Peoples of the Pacific Cultural Impact Assessment-YAP Culture

Peoples of the Pacific
Cultural Impact Assessment
Fall 2018
Over the past six years, a private investment group in the Peoples Republic of China
called Exhibit and Travel Group (ETG) has negotiated with the state government of Yap in the
Federated States of Micronesia to initiate the development of a massive tourism project. ETG’s
plans called for, among other things, up to ten luxury hotels with capacity for thousands of guests
(initially as many as 10,000 by 2020), a state of the art convention center, casinos and
entertainment centers, and between 8 and 15 golf courses. Additionally, the Yap State Airport
would be expanded to handle flights directly from China. These plans would displace Yapese
villagers who upon leasing their land would apparently be relocated to inland “native
communities” built by ETG. Note that sale of Yapese land to non-Yap state citizens is illegal.
In January of 2012, the Yap State Government signed a Memorandum of Understanding
allowing plans to continue, and both a Business Permit and International Investment Permit were
later issued to ETG. While the scale of this project on the tiny island complex of Yap is
particularly unprecedented, tourism has become a central part of the economies of many Pacific
Island nations and not without innumerable effects.
Yet these plans have not gone unchallenged. Opposition from large portions of the
Yapese population, the Yap Women’s Association, and the Yap State Legislature (which would
need to legalize gambling if casinos were to operate) have forced the Yap state office of the
Governor and ETG to scale back the project considerably. ETG has considered scrapping the
golf courses and casinos and limiting hotel space to 1500 rooms. Still, much opposition
remains, and while ETG has secured many lease agreements, much remains in doubt.
Write a 5 page double-spaced essay discussing the project and its potential
cultural
impacts. What would the loss of land in home villages to long term leases mean to Yapese men
and women? What effects would accompany relegating Yapese to the role of cultural performers
for Chinese tourists? What issues would such commodification and the appropriation by
corporate interests have for local control over cultural meaning? It is important to understand
that these issues are not simple matters of a “traditional” society confronting “modernization”.
As should already be clear from readings this quarter and discussions in class, Yapese have been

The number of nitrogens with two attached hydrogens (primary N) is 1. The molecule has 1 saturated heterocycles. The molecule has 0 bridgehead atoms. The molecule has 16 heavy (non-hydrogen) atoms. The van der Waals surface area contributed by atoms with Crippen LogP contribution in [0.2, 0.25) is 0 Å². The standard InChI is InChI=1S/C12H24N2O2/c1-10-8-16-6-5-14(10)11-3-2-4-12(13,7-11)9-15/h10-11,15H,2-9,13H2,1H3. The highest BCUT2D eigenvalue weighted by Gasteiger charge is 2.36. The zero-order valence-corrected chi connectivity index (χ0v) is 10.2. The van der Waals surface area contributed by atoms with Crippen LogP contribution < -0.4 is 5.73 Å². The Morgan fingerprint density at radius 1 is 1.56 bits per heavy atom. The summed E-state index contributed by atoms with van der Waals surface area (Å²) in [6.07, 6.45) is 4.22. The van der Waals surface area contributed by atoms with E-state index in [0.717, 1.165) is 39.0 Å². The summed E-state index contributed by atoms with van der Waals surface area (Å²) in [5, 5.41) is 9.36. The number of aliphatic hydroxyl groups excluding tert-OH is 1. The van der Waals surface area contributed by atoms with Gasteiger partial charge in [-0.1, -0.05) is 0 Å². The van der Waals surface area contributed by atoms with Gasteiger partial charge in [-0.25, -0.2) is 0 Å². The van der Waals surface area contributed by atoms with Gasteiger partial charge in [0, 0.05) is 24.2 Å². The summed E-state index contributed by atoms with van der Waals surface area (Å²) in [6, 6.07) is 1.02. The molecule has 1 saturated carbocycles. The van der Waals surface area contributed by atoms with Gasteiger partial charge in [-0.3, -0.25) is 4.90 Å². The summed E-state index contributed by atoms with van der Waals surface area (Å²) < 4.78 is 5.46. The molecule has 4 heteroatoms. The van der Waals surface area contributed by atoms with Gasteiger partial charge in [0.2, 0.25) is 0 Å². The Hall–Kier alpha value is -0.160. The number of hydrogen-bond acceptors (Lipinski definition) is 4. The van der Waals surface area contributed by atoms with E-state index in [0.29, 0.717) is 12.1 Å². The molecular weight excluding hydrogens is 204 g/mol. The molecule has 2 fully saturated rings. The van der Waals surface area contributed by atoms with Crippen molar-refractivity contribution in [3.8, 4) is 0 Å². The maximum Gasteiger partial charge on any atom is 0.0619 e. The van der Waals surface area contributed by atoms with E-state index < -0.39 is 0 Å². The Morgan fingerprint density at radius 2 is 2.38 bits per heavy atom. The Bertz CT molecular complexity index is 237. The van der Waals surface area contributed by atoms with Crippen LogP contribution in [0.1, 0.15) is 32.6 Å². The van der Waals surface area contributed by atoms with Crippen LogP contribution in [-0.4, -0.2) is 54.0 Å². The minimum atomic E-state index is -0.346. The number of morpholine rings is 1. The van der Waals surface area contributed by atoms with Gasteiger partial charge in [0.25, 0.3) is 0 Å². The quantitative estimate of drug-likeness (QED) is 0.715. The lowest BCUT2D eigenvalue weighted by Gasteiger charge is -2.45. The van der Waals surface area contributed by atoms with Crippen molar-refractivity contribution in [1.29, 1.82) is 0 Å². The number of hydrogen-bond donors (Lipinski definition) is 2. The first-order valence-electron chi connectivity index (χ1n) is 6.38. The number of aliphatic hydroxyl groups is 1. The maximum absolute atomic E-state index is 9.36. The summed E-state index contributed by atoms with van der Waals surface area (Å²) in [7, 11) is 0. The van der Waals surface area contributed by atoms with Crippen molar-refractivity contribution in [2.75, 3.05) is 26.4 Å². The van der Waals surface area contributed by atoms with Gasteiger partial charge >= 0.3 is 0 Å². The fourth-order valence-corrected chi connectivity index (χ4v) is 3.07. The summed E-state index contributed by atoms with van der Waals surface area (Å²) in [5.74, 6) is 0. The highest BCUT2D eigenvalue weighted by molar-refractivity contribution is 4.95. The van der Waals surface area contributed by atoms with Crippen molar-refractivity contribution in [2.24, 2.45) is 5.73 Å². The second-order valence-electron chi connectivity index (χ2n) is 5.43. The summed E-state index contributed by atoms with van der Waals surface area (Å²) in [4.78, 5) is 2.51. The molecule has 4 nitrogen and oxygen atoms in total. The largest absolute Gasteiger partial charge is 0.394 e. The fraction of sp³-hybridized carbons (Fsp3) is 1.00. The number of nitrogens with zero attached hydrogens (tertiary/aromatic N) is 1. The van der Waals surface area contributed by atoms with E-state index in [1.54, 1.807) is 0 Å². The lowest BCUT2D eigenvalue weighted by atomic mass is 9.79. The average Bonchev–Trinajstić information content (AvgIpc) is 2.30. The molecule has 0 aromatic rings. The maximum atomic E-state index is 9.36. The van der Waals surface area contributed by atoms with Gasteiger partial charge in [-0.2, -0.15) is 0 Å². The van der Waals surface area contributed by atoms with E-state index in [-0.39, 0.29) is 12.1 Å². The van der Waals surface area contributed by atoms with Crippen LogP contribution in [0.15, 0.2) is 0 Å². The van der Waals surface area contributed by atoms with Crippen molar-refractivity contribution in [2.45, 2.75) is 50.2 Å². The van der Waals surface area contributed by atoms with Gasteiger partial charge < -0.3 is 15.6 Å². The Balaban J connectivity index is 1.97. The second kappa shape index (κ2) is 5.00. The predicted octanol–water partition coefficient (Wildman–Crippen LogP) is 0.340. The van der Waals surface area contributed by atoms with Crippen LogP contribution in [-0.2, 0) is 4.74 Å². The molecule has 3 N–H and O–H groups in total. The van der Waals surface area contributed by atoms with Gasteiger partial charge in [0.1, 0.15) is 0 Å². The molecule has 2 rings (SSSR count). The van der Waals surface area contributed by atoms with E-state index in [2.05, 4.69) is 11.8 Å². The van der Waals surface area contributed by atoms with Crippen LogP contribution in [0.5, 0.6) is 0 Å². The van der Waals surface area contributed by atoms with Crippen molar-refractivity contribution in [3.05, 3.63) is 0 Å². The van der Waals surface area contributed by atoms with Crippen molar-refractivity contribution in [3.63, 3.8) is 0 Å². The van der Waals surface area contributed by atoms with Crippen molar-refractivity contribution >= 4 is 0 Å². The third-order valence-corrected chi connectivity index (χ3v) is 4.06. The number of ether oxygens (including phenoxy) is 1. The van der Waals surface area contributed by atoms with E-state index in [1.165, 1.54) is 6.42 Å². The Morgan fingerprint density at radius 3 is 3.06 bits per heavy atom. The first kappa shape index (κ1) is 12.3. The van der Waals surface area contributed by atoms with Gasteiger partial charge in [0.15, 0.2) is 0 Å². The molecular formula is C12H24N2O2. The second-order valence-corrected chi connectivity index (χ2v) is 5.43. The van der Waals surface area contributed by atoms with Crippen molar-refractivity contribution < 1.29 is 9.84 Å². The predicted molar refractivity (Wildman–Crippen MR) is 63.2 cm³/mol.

deeply involved in cash and wage economies for generations, and Yapese “traditions” have long
incorporated imported commodities and cash. Yapese employ and integrate multiple logics to
guide their practices and craft viable lives in the 21
st Century. Yet the nature and scope of the
ETG project has the potential to bring about sweeping transformations.

Since the issues are many and your paper is short, you will need to focus on cultural
issues that bear on Yapese lives, social relations, and perspectives. I will want to see you
contextualize these matters given discussions in readings and lecture over the quarter. Make
points that support your overall conclusions and recommendations to the Yap State government.
The internet will provide sources for details of this project, but also support your arguments with
material drawn from published ethnographic work on Yap (assigned readings on the Chambri,
Yap, Tonga, Hawaii, and the Trask and Hau’ofa articles will give you much conceptual
ammunition, as also will the “No Taro in This Market” chapter from James Egan’s dissertation
included in the course packet). You are expected to cite your sources in the text of your paper
and include a “References Cited” section at the end (which does
not count toward the 5 pages). I
will provide you with a citation guide in upcoming lectures. Your papers should be well written
and well organized to make your points. Your grade will reflect your ability to present relevant
issues that are well theorized in terms of class discussions in lecture and readings. Your papers
are due Dec 6
th (note that this is two days beyond the date set in the syllabus – I thought you’d
like the extra time!). While you will hand in a hard copy to me, an electronic version will also
be submitted to Turnitin.com as per instruction I will provide in upcoming lectures.
.

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